Seeing the ideas behind "This is America" brought to film is just what the world needs right now. "America IS a ‘ concept.' Anytime you're working to make someone else richer, it's America." - One of the most relevant and poignant lines of any film I've seen in a while.
10/10, I would recommend this film to absolutely anyone. Even small children. There is no sex, no gore (one small scene, out of view), no language. Only the celebration of life and freedom from oppression. I don't know why anyone would feel anything but complete adoration for the film and it's actors.
There were good and bad parts, but Rami Malekï¿ 1/2(TM)s performance took away from every otherwise decent scene. The casting of the other bandmembers was brilliant. But Ramiï¿ 1/2(TM)s forced accent, and comical teeth, were so distracting I felt myself wanting to reach into the screen and rip them from his mouth. It was incredibly disappointing. Every scene where it felt like it was meant to be poignant, felt more like Malek reading directly from a prompter something that Mercury had once said. There was no true emotion, no grit. Just forced lines and a truly terrible accent. I love Malek in his other roles, this just wasnï¿ 1/2(TM)t the one for him. Though maybe if he hadnï¿ 1/2(TM)t gotten such horrible teeth, all of it would have been less effort for him. I understand Freddy had large teeth. But like was explained, he had a larger mouth and larger palette, so his lips and mouth could accommodate the size better. Malekï¿ 1/2(TM)s mouth was not made for those teeth, and he looked comical when trying to force his lips over the fake dentures. They could have done a much better job portraying the teeth.
Overall, I was extremely disappointed. The concert scenes were good, but not good enough to carry the drab, slow, perfunctory scenes that soiled the rest of the movie, and ruined the experience completely.
This is a really good example of why we should not let corporations regulate themselves, and do their own safety/toxicity testing. Itï¿ 1/2 1/2(TM)s also a good example of how the government allows these practices to continue, despite overwhelming evidence of harm. For people who trust the EPA, FDA, and corporations to be looking out for their best interests, stories like these show that they are all only interested in one thing: money. They do not care about who they hurt to get it, and the only way to do anything to stop them is years of idependent research and huge lawsuits, if you can even get that far. Yet even then, the companies are allowed to continue, to make new products that are self-regulated, that are just as toxic. But they learned nothing from their past mistakes, because they were never truly held accountable. So they figure it doesnï¿ 1/2(TM)t matter if itï¿ 1/2(TM)s toxic, it will take decades to prove it with the new product, during which time they can continue to make hundreds of billions of dollars.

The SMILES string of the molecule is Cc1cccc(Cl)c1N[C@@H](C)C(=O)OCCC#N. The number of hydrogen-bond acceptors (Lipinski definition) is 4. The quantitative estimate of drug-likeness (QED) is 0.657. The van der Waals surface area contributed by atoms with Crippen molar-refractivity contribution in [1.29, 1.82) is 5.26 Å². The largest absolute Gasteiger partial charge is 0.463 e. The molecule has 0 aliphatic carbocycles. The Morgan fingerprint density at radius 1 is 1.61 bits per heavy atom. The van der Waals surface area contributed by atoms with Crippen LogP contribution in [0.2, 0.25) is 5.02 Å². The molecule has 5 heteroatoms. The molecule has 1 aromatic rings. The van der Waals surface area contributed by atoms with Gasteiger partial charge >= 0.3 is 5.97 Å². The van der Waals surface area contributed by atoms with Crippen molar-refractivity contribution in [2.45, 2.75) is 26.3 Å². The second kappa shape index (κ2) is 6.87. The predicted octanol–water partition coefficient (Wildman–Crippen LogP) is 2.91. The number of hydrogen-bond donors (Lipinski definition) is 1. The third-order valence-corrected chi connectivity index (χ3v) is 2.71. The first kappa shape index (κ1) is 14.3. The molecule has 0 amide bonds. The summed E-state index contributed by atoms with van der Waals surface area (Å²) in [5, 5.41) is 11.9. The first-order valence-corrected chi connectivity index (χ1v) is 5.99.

If mass poisoning and large-scale fraud isnï¿ 1/2(TM)t enough to shut down a corporation, I donï¿ 1/2(TM)t know what is. I am grateful to this documentary for exposing this to the American public, but what can we do? Even if we avoid all DuPont products, itï¿ 1/2(TM)s still in our water. Just like glyphosate, and thousands of other toxic chemicals that are dumped into our lands and waterways every day, by hundreds of corporations all over the world. At what point is enough, enough?
But what happens when an entire industry canï¿ 1/2 1/2(TM)t be sued for issues with safety? What happens when the agencies trusted to regulate them, simply donï¿ 1/2 1/2(TM)t? I think we have now seen that for ourselves, and our children are paying the ultimate price.